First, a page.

Here in the West, we are defined by our public lands: by the forests and deserts and steppes that comprise our backyards.

The U.S. government owns 49% of the land in the 13 Western states, including Hawai‘i and Alaska, according to Headwaters Economics, a nonprofit research group based in Montana. (And that’s not counting all the land owned by the states, municipalities and the military.) In the remainder of the country, the feds own just 3.5%.

At the same time, the West is also experiencing a severe housing crisis: Seven of the 10 states with the greatest housing shortages are on this side of the country.

It’s not surprising, then, that the region’s combination of limited housing supply and vast tracts of undeveloped land has prompted the question: Could building on public lands help ease the housing crisis? From Colorado to California, politicians, academics and housing advocates are trying to find the answer. Here’s what you need to know.

Which “public lands” are we talking about?

Potential housing projects on public land tend to fall into two categories.

Projects on state- and municipal-owned land: Often found within urban areas, these developments might arise when a municipal agency, like a school or transportation authority, decides it no longer needs a certain parcel of land. California is the poster child for this type of construction: The state recently strengthened a law mandating that affordable-housing developers get first dibs on surplus public land.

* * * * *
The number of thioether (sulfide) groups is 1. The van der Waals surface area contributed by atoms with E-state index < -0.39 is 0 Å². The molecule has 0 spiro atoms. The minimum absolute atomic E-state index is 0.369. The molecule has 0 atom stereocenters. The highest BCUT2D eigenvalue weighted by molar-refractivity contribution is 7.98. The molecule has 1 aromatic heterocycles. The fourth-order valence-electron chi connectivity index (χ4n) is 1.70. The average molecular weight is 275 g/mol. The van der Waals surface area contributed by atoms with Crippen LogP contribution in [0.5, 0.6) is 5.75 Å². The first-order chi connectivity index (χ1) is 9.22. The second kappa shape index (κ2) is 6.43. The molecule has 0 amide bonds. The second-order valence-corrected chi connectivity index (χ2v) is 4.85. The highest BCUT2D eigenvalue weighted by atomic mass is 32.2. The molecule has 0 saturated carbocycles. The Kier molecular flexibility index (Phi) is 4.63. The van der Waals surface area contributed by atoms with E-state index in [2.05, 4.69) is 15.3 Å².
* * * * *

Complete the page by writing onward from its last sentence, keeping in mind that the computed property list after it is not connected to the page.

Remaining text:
Projects on federally owned land: These can occur when a federal agency, such as the Bureau of Land Management (BLM), sells, leases or trades parcels of land for development. Due to the nature of federal holdings, these parcels are more likely to be on the outskirts of communities. In Nevada, for instance, the BLM has been selling land around Las Vegas to local developers since 1998, with profits flowing back into the state; a new bill could open up nearly 16,000 additional acres of land, most of it federally owned, for housing around Reno.

Federal lands in the Western U.S. managed by five agencies, using 2005 National Atlas data. Credit: Congressional Research Service

What’s behind this push?

To solve the housing crisis, most experts agree that we’ll need more houses. And, to do that, we’ll need somewhere to put them. 

“When we’re talking about challenges around housing affordability, for most communities, it comes down to some sort of limitation on how much housing supply they have,” said Megan Lawson, an economist at Headwaters. “And we can’t make more land.”

Lawson said we have two choices: Either build more densely on already available land, or open up new areas for development. The latter option, she said, is particularly pertinent in urban areas where land is scarce, and in rural communities that are surrounded by public lands. Teton County, Wyoming, for example, where Jackson is located, is 97% public lands.

Do these projects actually boost affordability?

That depends.

In California, the updated surplus land law is promising, said Katie McKeon, attorney for the housing team at the Western Center on Law & Poverty. She pointed to Oakland, where activists successfully used the law to cancel plans for a market-rate development on a city lot. Two affordable housing complexes are going up in its place.